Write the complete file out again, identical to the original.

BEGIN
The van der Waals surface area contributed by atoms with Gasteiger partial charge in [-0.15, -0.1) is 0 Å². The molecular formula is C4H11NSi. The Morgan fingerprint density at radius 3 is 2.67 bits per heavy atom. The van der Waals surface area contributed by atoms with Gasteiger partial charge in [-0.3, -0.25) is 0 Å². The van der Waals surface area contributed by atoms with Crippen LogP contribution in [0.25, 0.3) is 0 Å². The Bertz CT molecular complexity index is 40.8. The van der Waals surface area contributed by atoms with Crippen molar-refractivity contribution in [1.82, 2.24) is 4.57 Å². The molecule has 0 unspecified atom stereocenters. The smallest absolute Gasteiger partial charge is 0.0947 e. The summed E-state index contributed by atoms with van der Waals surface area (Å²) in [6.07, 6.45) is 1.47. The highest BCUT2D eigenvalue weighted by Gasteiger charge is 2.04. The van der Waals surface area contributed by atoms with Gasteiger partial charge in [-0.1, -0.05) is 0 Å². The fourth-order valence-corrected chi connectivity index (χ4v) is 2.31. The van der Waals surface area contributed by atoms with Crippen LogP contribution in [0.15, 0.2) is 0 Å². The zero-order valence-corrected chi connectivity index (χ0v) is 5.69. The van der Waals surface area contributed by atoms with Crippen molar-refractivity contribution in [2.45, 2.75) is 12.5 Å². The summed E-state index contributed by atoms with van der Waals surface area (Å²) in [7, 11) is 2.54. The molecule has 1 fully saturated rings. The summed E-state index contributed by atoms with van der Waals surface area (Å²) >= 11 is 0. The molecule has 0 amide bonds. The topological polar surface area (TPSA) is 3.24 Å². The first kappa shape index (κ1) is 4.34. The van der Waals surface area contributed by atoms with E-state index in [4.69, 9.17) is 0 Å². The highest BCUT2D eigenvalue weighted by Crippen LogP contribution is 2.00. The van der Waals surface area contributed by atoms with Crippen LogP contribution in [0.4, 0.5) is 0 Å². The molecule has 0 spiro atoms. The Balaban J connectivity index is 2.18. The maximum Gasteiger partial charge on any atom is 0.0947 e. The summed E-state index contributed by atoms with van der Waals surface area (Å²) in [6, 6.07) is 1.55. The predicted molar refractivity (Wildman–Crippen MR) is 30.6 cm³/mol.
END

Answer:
The van der Waals surface area contributed by atoms with Gasteiger partial charge in [-0.15, -0.1) is 0 Å². The molecular formula is C4H11NSi. The Morgan fingerprint density at radius 3 is 2.67 bits per heavy atom. The van der Waals surface area contributed by atoms with Gasteiger partial charge in [-0.3, -0.25) is 0 Å². The van der Waals surface area contributed by atoms with Crippen LogP contribution in [0.25, 0.3) is 0 Å². The Bertz CT molecular complexity index is 40.8. The van der Waals surface area contributed by atoms with Crippen molar-refractivity contribution in [1.82, 2.24) is 4.57 Å². The molecule has 0 unspecified atom stereocenters. The smallest absolute Gasteiger partial charge is 0.0947 e. The summed E-state index contributed by atoms with van der Waals surface area (Å²) in [6.07, 6.45) is 1.47. The highest BCUT2D eigenvalue weighted by Gasteiger charge is 2.04. The van der Waals surface area contributed by atoms with Gasteiger partial charge in [-0.1, -0.05) is 0 Å². The fourth-order valence-corrected chi connectivity index (χ4v) is 2.31. The van der Waals surface area contributed by atoms with Crippen LogP contribution in [0.15, 0.2) is 0 Å². The zero-order valence-corrected chi connectivity index (χ0v) is 5.69. The van der Waals surface area contributed by atoms with Crippen molar-refractivity contribution in [2.45, 2.75) is 12.5 Å². The summed E-state index contributed by atoms with van der Waals surface area (Å²) in [7, 11) is 2.54. The molecule has 1 fully saturated rings. The summed E-state index contributed by atoms with van der Waals surface area (Å²) >= 11 is 0. The molecule has 0 amide bonds. The topological polar surface area (TPSA) is 3.24 Å². The first kappa shape index (κ1) is 4.34. The van der Waals surface area contributed by atoms with E-state index in [4.69, 9.17) is 0 Å². The highest BCUT2D eigenvalue weighted by Crippen LogP contribution is 2.00. The van der Waals surface area contributed by atoms with Crippen LogP contribution in [0.4, 0.5) is 0 Å². The molecule has 0 spiro atoms. The Balaban J connectivity index is 2.18. The maximum Gasteiger partial charge on any atom is 0.0947 e. The summed E-state index contributed by atoms with van der Waals surface area (Å²) in [6, 6.07) is 1.55. The predicted molar refractivity (Wildman–Crippen MR) is 30.6 cm³/mol.